David Jordan interviews new entrant to the storage market ShedSpace.com to find out what it’s all about
There are a number of barriers that anyone wanting to enter the self storage business needs to overcome. First you need money, a lot of money. Second, you need a site in a place where there are enough potential customers to make it work. All you need then is planning permission and you’re all set to be the next Big Yellow. But what if you don’t have a few million in the bank, a vacant site in the middle of town and an understanding local planning authority? That’s going to take some lateral thinking and a radically different approach.
Two entrepreneurs, Adam Elcock and Grant Drummond with their financial backer Iain MacRae, have come up with a novel idea that challenges the traditional concept of using large prominent expensive buildings for self storage and uses redundant space in private houses and business premises instead.
ShedSpace.com, which launched in July 2018, is a web portal that brings people with space for rent - ‘Hosts’ - and those looking for storage - ‘Guests’ - together, enabling them to negotiate a deal.
“I used to work for a large distribution company in the UK and spent a lot of my time travelling the country looking for extra warehouse space for our customers,” said Grant. “It occurred to me that life would be much easier if there was a central portal that people and companies could go to, and the idea developed from there.”
Guests and Hosts are verified by ShedSpace using TrustID to check they are who they say they are and don’t have criminal records or CCJs, before being accepted on the platform. There is a strict code of conduct that everyone has to agree to as well as a list of items that are prohibited, such as drugs, explosives, weapons, etc. in the same way as other self storage companies. ShedSpace insures the Guest’s belongings for £2,000 and rental payments are collected weekly by the company via a Stripe account (similar to PayPal). Hosts are then paid monthly by ShedSpace after the deduction of an administration fee.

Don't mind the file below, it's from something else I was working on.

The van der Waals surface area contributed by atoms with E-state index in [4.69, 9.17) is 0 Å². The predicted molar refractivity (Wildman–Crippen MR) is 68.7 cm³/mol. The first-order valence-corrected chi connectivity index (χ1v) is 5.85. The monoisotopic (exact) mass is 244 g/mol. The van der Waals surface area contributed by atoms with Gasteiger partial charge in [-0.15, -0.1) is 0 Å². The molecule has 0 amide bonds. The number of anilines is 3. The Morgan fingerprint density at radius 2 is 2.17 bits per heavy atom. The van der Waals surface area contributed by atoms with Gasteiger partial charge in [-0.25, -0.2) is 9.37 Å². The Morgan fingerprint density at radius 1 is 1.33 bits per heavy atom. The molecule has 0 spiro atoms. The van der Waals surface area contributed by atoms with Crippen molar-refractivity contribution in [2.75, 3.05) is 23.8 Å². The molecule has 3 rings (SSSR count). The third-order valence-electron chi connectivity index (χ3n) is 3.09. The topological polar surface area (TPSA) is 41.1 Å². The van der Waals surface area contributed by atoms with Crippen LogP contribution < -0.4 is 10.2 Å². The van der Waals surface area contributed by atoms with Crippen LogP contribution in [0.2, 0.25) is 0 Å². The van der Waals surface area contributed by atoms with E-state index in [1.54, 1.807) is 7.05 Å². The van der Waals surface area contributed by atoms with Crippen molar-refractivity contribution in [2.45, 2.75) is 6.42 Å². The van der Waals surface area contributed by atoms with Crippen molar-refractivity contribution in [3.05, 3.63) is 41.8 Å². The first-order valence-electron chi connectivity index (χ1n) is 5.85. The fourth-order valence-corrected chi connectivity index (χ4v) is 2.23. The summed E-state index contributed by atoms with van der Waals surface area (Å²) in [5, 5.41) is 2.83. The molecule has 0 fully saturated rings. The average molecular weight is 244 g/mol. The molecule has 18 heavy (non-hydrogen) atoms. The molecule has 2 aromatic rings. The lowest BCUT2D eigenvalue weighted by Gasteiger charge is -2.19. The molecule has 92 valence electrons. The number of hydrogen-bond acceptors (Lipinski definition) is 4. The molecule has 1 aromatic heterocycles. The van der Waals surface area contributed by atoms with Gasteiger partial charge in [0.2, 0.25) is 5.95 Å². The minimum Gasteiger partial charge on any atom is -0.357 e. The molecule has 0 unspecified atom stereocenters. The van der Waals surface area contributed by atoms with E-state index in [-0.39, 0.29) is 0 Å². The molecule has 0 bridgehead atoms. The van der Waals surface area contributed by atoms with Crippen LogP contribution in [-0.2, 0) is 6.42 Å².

“We initially intended to operate just on the south coast of England where we live, but we quickly discovered our marketing campaigns and social media were attracting customers from all over the UK,” said Grant. “It’s not just about renting out a spare room or an empty loft, people are renting their driveways to commuters, their garages to people storing kayaks and motorbikes in the winter and farmers are offering to store caravans in their empty barns. We’d be happy to hear from removal companies with space in their warehouses too.”
While Grant and Adam’s enterprise may seem by some traditionalists as unlikely to take off, the success of companies such as Uber and Airbnb has shown there is an appetite for innovation and disruption in today’s digital world and the self storage business may well be ripe for a shake-up.
Grant commented, “ShedSpace won’t suit everyone and we don’t really see ourselves as competitors to the traditional storage companies, any more than Airbnb is a threat to the hotel industry. However, we believe there is a section of the market that has up to now not been catered for and we aim to put that right.”
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